We tend to think of animals as “set in their ways”, following the pattern of their species and not varying in their behaviour or ecology on an individual basis. In fact, every species is made up of individuals. And once you start to think about it, of course this is the case.
People are often surprised to hear of diet variation, when wild animals feed upon substances that seem to go against their “pattern”. Crocodiles and Alligators will consume fruit, and could even act as seed dispersal agents (Grigg and Kirshner, 2015). White-tailed deer will eat nestling birds if they happen upon them. Chickadees will feed on dead mammals.
A recent observation reported in The Canadian Field Naturalist journal represents another of these striking behaviours that stands out because it is atypical for the species as a whole. The species concerned is one that many people are very familiar with: the Eastern Grey Squirrel (Sciurus carolinensis). There are already accounts of various Squirrel species hunting and feeding on other vertebrate animals, including birds and even other Grey Squirrels (ie. Cannibalism) (Squirrels as Predators, Callahan 1993). Perhaps more surprising is the recent report of hunting an animal that is outside of its normal environment: namely, a fish. In Guelph, Ontario, a Squirrel was seen to dive from a branch headfirst into a shallow portion of a river. After being underwater for a few seconds “the squirrel swam back to the snag with a fish 3-5 cm long in its mouth” (Sutton et. al. 2020). After feeding on the fish briefly, the Squirrel moved out of view into the woods.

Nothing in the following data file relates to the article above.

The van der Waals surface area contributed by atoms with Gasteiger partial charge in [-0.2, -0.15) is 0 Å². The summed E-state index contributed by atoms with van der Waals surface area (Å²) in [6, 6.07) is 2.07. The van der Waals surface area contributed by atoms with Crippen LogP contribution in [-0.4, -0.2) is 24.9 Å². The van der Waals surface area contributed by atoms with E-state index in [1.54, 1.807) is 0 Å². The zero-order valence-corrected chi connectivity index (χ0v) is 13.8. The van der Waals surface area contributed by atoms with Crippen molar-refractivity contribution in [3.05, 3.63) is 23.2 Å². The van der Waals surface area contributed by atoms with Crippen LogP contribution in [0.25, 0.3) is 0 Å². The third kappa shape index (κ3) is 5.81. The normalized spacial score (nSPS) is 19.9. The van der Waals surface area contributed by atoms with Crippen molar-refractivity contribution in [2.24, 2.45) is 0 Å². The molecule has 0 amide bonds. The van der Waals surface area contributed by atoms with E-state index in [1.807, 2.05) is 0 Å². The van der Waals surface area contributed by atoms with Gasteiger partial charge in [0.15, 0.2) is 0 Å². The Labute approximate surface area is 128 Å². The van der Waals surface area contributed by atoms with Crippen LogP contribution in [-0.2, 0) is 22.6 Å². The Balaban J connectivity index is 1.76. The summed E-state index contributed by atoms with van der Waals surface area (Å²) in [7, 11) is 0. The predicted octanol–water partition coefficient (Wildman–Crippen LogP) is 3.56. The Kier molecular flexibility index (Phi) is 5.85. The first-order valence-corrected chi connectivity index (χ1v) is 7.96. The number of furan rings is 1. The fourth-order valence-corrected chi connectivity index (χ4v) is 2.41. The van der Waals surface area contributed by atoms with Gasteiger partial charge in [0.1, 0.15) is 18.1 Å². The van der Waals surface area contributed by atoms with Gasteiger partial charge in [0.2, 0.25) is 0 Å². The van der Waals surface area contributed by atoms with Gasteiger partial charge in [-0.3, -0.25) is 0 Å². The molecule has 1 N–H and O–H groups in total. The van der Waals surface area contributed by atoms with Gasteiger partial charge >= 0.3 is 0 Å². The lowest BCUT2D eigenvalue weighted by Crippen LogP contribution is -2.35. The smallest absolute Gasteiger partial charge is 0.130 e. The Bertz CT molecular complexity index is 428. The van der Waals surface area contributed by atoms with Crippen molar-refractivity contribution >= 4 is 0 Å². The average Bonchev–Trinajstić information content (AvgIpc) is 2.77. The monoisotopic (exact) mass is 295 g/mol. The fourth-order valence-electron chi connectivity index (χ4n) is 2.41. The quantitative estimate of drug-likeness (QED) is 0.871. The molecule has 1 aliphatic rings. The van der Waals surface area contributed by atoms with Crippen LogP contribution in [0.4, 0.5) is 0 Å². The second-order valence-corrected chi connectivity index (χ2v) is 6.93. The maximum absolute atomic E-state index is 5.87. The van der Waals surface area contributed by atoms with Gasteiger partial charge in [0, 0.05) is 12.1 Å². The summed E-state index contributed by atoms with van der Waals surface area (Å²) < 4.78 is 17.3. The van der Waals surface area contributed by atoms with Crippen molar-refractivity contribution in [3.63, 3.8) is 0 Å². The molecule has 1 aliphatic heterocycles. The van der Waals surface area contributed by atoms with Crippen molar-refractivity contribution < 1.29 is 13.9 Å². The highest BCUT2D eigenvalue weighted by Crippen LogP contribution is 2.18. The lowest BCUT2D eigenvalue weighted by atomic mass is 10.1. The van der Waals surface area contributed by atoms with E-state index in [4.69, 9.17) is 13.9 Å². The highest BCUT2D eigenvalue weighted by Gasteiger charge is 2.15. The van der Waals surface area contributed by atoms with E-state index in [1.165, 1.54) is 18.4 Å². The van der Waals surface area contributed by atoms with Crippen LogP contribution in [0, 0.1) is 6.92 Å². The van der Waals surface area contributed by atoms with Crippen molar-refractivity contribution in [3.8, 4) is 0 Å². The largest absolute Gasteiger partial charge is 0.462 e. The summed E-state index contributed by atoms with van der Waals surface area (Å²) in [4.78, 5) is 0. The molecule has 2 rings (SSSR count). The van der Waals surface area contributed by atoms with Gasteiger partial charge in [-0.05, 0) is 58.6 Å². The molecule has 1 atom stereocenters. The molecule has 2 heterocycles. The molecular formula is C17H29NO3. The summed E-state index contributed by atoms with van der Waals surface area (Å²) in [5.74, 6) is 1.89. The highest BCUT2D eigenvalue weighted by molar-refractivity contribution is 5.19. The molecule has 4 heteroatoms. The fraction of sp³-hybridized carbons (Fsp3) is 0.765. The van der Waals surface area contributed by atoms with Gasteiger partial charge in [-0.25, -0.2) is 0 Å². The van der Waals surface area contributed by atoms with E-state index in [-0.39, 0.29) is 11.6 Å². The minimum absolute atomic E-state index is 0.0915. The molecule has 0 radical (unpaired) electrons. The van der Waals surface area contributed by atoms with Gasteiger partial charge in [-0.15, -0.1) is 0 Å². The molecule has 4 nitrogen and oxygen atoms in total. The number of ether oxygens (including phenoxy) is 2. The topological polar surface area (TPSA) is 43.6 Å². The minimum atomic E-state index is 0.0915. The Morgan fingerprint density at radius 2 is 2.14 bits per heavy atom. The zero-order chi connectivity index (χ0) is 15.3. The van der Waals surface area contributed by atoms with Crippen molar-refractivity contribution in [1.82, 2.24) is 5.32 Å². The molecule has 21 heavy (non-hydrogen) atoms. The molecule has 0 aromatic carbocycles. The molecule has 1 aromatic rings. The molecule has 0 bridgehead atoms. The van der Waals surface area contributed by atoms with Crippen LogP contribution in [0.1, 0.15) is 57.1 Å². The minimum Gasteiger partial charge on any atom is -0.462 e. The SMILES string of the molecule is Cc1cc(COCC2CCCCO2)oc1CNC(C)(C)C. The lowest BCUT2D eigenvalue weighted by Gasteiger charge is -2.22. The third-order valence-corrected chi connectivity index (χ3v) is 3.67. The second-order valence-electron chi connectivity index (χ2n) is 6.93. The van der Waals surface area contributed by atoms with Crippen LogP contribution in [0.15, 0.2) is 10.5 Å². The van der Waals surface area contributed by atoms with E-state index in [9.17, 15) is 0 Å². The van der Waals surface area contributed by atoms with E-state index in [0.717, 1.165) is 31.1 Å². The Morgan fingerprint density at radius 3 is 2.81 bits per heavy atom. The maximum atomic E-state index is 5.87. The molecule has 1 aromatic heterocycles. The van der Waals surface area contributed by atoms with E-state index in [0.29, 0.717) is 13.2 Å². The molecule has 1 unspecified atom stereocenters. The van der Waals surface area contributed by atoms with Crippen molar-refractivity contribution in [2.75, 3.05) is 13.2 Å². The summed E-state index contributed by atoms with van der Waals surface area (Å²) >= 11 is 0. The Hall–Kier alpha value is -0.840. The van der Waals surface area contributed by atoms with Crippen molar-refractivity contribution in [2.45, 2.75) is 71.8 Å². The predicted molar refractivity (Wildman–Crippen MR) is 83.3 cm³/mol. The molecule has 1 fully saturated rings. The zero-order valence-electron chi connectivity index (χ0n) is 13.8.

There is so much out there to explore, in your own backyard or neighborhood. Animals are individuals, doing individual things. They are not programmed automatons following rigid beahavioural patterns. Even an animal as familiar and commonplace as the Eastern Grey Squirrel can surprise us if we take the time to pay attention.
Callahan, J. R. Squirrels as Predators. The Great Basin Naturalist, vol. 53, no. 2, 1993, pp. 137–144.
Sutton, A. O., M. Fuirst, and K. Bill. 2020. Into the drink: observation of a novel hunting technique employed by an Eastern Grey Squirrel (Sciurus carolinensis). Canadian Field-Naturalist 134(1): 42-44.
Grigg, Gordon and Kirshner, David. Biology and Evolution of Crocodylians, 2015.
4 replies on “Swimming Squirrels”
I have never heard of a squirrel fishing before! That is cool.
I thought it was pretty neat!
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